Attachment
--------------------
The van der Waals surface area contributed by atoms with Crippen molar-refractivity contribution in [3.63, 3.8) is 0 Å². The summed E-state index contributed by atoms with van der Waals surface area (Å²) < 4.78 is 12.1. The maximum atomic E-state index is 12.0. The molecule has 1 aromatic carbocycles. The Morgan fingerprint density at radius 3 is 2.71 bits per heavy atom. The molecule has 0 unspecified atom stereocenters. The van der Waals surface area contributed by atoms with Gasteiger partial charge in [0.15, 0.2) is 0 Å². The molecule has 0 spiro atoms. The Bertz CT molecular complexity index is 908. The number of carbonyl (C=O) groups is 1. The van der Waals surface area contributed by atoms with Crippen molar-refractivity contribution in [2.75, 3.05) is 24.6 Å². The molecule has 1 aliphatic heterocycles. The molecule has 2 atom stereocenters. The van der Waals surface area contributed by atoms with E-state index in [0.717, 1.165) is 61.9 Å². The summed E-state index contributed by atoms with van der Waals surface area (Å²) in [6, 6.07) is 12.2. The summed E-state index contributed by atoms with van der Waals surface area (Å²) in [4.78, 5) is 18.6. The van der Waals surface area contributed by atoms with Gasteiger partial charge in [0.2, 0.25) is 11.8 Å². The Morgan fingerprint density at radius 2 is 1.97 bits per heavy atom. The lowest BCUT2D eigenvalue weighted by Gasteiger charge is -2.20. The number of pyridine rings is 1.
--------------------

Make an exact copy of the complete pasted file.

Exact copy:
The van der Waals surface area contributed by atoms with Crippen molar-refractivity contribution in [3.63, 3.8) is 0 Å². The summed E-state index contributed by atoms with van der Waals surface area (Å²) < 4.78 is 12.1. The maximum atomic E-state index is 12.0. The molecule has 1 aromatic carbocycles. The Morgan fingerprint density at radius 3 is 2.71 bits per heavy atom. The molecule has 0 unspecified atom stereocenters. The van der Waals surface area contributed by atoms with Gasteiger partial charge in [0.15, 0.2) is 0 Å². The molecule has 0 spiro atoms. The Bertz CT molecular complexity index is 908. The number of carbonyl (C=O) groups is 1. The van der Waals surface area contributed by atoms with Crippen molar-refractivity contribution in [2.75, 3.05) is 24.6 Å². The molecule has 1 aliphatic heterocycles. The molecule has 2 atom stereocenters. The van der Waals surface area contributed by atoms with E-state index in [0.717, 1.165) is 61.9 Å². The summed E-state index contributed by atoms with van der Waals surface area (Å²) in [6, 6.07) is 12.2. The summed E-state index contributed by atoms with van der Waals surface area (Å²) in [4.78, 5) is 18.6. The van der Waals surface area contributed by atoms with Gasteiger partial charge in [0.2, 0.25) is 11.8 Å². The Morgan fingerprint density at radius 2 is 1.97 bits per heavy atom. The lowest BCUT2D eigenvalue weighted by Gasteiger charge is -2.20. The number of pyridine rings is 1.